Four companies have announced nearly 1,700 job cuts in just about three weeks, shinning a spotlight on the worsening unemployment crisis in the country.
The four firms - East African Portland Cement Company (EAPCC), Telkom Kenya, Stanbic Bank of Kenya and East African Breweries Limited (EABL) – have already notified employees of the looming layoffs, citing the need to trim their payrolls.
The dismissals are expected to hit hard the affected households, as breadwinners lose their income at a time of rising costs of living.
The job losses, across four distinctive sectors of the economy, signal a widespread economic problem of stagnated job creation attributed to weak consumer demand, technological changes which have killed traditional occupations and stiff intra-industry competition from more technologically advanced rivals.
Stanbic Bank was the first about three weeks ago to announce a redundancy targeting an estimated 200 staff, while Athi River-based cement maker EAPCC last week said it would let go all its 800 workers.
The cement processor in another statement released on Friday withdrew the Thursday statement, with the CEO clarifying that the company would need to comply with labour laws with regard to the redundancy of unionisable employees.
Portland Cement had declared redundant all jobs, including those of top management, effective October.
EAPCC managing director Stephen Nthei is scheduled to have a meeting with all staff on Friday to elaborate on the matter.
Mr Nthei last week said roles will be merged to have a headcount of not more than 600 staff while those rehired will have to take a 40 percent pay cut.
"We have a workforce whose total cost, compared to the productivity, is very high. Our target is to operate with less than 600 people earning less than what they are earning now," said Mr Nthei.
EAPCC spent Sh3.04 billion to pay its 936 employees in the financial year ended June 2018, a 96 per cent jump from Sh1.56 billion spent on 1,265 employees the previous year.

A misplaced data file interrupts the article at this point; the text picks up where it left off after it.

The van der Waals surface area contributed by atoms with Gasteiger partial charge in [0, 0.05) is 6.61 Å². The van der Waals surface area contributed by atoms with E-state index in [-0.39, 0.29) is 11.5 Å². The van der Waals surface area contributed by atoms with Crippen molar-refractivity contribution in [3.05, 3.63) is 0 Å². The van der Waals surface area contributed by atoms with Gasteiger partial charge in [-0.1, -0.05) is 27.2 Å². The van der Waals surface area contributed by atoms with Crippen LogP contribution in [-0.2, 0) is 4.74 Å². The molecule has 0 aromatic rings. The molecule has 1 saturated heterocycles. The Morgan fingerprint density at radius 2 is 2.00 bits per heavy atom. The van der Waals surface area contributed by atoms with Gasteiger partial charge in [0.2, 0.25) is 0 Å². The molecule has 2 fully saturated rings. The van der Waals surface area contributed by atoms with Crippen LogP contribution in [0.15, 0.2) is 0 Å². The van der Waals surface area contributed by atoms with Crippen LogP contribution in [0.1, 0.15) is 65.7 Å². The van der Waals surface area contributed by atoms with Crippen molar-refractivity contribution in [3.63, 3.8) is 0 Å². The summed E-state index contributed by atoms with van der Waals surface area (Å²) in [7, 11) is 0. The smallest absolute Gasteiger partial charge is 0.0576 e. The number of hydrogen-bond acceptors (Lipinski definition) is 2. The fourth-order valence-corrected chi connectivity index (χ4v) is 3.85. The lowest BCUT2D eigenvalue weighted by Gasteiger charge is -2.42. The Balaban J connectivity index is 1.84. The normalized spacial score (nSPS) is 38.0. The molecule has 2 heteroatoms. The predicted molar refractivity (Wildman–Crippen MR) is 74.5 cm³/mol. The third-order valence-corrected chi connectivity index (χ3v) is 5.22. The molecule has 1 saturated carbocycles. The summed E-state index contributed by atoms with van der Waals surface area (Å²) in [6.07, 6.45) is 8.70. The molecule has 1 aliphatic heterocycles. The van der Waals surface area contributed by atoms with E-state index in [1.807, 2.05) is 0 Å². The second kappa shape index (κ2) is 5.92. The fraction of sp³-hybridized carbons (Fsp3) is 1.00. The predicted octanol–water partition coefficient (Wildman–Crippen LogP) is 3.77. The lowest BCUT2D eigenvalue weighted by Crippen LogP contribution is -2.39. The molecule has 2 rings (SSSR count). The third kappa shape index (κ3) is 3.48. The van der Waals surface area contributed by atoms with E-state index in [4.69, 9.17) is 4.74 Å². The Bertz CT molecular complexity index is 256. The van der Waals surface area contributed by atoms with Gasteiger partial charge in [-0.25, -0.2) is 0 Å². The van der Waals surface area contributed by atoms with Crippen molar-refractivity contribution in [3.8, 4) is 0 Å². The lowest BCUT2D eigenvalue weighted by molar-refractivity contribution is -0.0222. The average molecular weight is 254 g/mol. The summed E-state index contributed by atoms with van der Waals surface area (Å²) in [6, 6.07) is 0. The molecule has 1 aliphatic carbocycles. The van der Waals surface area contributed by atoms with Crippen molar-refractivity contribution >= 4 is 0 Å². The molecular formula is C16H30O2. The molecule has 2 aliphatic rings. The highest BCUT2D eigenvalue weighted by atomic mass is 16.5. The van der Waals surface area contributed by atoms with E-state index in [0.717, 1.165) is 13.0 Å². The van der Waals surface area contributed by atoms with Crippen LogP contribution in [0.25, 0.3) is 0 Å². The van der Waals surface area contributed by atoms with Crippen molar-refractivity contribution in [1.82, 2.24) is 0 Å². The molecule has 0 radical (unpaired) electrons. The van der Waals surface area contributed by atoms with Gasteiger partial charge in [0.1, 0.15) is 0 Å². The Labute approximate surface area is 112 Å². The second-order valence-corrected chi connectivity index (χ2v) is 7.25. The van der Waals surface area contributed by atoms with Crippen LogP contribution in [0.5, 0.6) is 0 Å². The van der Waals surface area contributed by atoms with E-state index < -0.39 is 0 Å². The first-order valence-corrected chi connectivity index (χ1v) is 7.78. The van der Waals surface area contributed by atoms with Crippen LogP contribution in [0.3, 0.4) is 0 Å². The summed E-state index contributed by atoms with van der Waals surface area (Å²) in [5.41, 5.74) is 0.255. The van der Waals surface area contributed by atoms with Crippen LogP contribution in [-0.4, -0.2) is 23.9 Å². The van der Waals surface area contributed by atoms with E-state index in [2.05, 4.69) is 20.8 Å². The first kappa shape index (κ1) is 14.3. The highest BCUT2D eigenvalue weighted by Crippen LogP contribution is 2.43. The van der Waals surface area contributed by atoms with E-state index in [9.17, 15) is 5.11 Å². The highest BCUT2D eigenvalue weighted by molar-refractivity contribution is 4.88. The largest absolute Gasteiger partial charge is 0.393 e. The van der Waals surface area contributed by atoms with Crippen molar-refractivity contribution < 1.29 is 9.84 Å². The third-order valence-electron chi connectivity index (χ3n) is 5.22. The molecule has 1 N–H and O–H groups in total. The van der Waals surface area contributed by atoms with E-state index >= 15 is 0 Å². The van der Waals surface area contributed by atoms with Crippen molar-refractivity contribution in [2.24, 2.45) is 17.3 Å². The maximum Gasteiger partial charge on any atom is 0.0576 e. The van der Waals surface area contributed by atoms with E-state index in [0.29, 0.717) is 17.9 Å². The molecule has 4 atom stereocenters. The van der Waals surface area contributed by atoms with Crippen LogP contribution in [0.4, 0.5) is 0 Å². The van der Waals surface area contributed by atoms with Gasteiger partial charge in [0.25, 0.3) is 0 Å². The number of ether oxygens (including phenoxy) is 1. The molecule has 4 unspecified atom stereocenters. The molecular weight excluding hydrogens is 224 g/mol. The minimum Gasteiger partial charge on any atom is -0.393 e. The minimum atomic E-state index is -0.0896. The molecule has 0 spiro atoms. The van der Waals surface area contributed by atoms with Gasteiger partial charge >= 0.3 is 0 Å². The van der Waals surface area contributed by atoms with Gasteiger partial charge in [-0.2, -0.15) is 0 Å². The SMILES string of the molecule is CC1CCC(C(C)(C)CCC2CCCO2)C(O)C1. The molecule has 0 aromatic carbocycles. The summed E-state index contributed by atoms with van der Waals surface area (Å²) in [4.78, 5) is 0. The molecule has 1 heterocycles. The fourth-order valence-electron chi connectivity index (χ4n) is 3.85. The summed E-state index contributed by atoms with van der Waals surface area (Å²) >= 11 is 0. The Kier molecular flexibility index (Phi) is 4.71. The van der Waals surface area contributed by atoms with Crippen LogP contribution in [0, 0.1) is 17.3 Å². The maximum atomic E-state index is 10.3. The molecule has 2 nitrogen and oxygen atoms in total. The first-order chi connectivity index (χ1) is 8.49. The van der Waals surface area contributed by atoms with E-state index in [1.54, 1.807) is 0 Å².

The firm has issued a profit warning for the financial year ended June 2019 after half-year losses widened by 30.7 per cent to Sh1.26 billion.
The board attributed this on increased input prices, a sluggish market as well as production challenges arising from tight working capital position.
Telkom Kenya has also joined the list of firms set to lay off workers in a bid to slash its wage bill.
The telco is set to merge with its competitor Airtel Kenya with the hope of turning around its fortunes through the combined outfit.
Telkom late last month that 575 workers, being about 72 per cent of its entire workforce, will be laid off ahead of the merger.
This will mean that in just three years, 1,375 workers have lost jobs at Telkom, which had about 1,600 employees as at 2015.
Telkom Kenya and Airtel, the Kenyan subsidiary of Indian telecom giant Bharti Airtel, want to merge their mobile, enterprise and carrier services to form a single joint venture company to be named Airtel-Telkom.
Telkom will transfer all its mobile operations, enterprise and carrier business from Telkom plaza within Nairobi central business district to Airtel offices in Parkside Towers, along Mombasa road.
"As a consequence of the transaction, Telkom Kenya will discontinue the transferred business and must terminate the employees that are deployed to serve in these functions," the firm told employees last month.
However, workers could get some respite if the competition watchdog orders Telkom Kenya and Airtel to retain the workers for a certain period, going by the anti-trust agency’s recent directives.
EABL’s parent firm, Diageo, is also set to retrench more than 100 employees working at its business support centre in Nairobi, mostly in human resource and finance departments.
The Diageo Africa Business Service Centre (ABSC), the only shared service centre in Africa and one of five globally, will be shutting down and its role outsourced to other markets.
The looming layoff adds to that of Stanbic Bank which, despite having booked growth in profit, wants to cut about 225 jobs to make it more agile.
"As we become more digital, it means we have to reorganize some functions to make us future-ready and be able to compete as a business," CEO Charles Mudiwa defended the move even as the lender posted 14.4 per cent jump in half-year profit to Sh4 billion.
Stanbic joins the list of lenders that have continued to shed jobs in recent years.
Banks dominated the list of job cuts through early retirement schemes and natural attrition, reflecting the continued focus on digital products at the expense of expensive branch network.
Last year, Barclays Bank of Kenya (BBK), Equity Group, Housing Finance (HF), KCB Group, Stanbic Bank and Standard Chartered Bank recorded a 1,592 reduction in their combined headcount on continued realignments attributed to new digital delivery channels.
This could be worsened when KCB buys NBK, Commercial Bank of Africa merges with NIC Bank as both deals will end up in duplicated roles that will have to be trimmed.
Layoffs were also recorded by Britam, British American Tobacco, Shelter Afrique, Deacons East Africa and ARM Cement.